General Update – The Weather Sucks

So, those of you who don’t live under rocks will be aware of this snazzy “polar vortex” thing, which is just a fancy way of saying we’re freezing our butts of in weather colder than it’s been in decades. This plane, C-FLUG that I’m trying to do all my time-building on, is not allowed to come out and play if it’s colder than -20 degrees. There hasn’t been a lot of that all through January. In fact, every time it got warmer than -20 all January, we had either a snow storm or fog. I got out a couple of times in December, but not at all through January. I was crawling the walls.

Working on the plane with Jim helped at least. Got me out to the airport and learning. Installing new magnetos turned out to be far more interesting than removing the old ones.

In the meantime, I finished up commercial ground school, and studied for the test. Took the test, and got a partial pass. Which pissed me off royally. You have to get 60% overall, as well as 60% on each of the four sections. If you get at least 60% overall, but less than 60% on any of the four sections, you get a partial pass, and you only have to rewrite the section you failed. I failed one section by 1%. So, working on studying for that again. I did really well on air law though. It’s the math that gets me.

Did a winter survival workshop at Lyncrest, and got pulled by dogs on a sled, learned to build an igloo, and signal search and rescue planes. Slept in the igloo overnight. There were about thirty people in the course, and only around fifteen had planned on staying the night. Of those, when I got up in the morning there were seven of us that hadn’t wussed out and gone home. I don’t think of myself as tough, really, but I suppose I have to remember that’s in the context of being a country girl.

Anyway, the new mags finally came in, and we installed them, Murray Bryson took it out for a flight test, and Thursday it was finaly nice enough go flying.

The wind was forecast to be 15G25. Fifteen knots gusting to twenty five. At Harv’s Air, they don’t let students go solo if the wind is stronger that twenty knots. I was getting checked out on the runway conditions though, since the snow is packed down nice and hard now. So I had an experienced pilot going out with me – not as an instructor, just as a safety pilot, so we could still go. I figured I wouldn’t get to go alone, but at least I’d get in the air.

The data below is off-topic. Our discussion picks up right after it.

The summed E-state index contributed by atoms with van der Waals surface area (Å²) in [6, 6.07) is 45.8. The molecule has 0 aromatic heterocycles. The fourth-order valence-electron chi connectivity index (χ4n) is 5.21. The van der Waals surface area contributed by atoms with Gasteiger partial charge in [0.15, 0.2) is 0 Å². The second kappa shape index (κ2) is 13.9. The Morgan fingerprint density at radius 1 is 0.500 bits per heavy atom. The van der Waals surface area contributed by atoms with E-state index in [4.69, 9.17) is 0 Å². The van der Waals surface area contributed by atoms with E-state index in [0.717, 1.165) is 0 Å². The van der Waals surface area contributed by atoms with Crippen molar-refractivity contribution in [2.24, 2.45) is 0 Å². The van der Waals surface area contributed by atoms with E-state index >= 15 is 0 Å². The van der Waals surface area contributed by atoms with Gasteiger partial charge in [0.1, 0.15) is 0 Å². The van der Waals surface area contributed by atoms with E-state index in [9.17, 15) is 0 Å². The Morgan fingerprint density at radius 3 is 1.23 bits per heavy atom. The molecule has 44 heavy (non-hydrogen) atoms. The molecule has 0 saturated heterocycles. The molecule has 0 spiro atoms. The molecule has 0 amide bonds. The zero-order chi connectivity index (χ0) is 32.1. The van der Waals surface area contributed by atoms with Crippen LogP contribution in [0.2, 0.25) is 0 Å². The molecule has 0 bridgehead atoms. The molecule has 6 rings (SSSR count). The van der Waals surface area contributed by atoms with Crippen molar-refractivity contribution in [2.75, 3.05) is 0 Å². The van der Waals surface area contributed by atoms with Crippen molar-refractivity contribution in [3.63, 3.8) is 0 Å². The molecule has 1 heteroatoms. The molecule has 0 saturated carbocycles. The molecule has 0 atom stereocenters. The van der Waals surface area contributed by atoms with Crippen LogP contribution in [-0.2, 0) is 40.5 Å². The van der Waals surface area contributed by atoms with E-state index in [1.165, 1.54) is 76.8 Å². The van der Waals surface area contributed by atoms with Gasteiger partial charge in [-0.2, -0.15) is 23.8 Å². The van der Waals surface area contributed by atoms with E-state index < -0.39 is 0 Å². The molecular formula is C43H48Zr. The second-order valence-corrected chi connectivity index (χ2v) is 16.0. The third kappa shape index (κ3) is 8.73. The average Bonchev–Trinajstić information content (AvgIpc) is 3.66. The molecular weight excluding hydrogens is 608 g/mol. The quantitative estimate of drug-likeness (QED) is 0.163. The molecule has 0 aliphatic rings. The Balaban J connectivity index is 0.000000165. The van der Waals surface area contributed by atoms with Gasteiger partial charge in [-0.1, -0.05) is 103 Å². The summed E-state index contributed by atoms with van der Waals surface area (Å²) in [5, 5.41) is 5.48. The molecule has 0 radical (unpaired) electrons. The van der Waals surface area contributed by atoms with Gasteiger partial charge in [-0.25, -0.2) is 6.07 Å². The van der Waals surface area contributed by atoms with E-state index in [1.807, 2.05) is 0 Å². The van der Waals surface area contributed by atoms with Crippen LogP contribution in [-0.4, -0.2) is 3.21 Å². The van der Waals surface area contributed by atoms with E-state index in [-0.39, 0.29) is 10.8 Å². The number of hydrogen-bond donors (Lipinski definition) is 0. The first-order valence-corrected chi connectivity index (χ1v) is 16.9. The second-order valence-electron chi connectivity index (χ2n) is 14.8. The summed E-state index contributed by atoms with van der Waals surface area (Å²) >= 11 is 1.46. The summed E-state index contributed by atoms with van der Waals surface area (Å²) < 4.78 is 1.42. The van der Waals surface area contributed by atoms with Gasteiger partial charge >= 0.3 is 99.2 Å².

We got up there, and the wind was straight down the runway. It was strong – there was obvious drift in the crosswind and base legs of my circuits, and the downwind legs were very quick. The landings – I wasn’t as rusty as I was afraid I might be. First landing was nice, right off the hop, close to the beginning of the runway, and smooth touchdown. After about a half an hour, my checkout pilot got out and let me fly alone.

I remember the first time I went out with my instructor in 15G25, and thinking “how do you get this thing back on the ground without being smashed into the runway?” Thursday I was handling the wind well. I was convinced that it must not have got as windy as it was forecast.

When I rechecked the METAR, to see what it actually was while I was flying, it said 18G25. It was kind of weird. Granted, there was no crosswind to speak of, but still. I remember wind like that being more…challenging. To the point that I was convinced that it just must not be as windy as forecast. It sank in how much quicker I was to attribute how I handled it to the conditions being more favourable than I thought, than to attribute it to improvements in my own piloting skills.

After I’d done a bunch of cross country flying, I wrote about how I’d noticed my navigation skills had improved. I guess it’s obvious that the same thing would happen with the stick and rudder skills, but it’s a little different to actually notice things getting internalized. I was watching the airspeed indicator, but I wasn’t having to correct as often. I was flying more by feel, and using the instruments to confirm, rather than constantly correcting according to the instruments. It’s weird. I remember watching my instructor do everything so effortlessly, and being promised it would come. Not gonna lie, there a lot of satisfaction in being able to see that happening.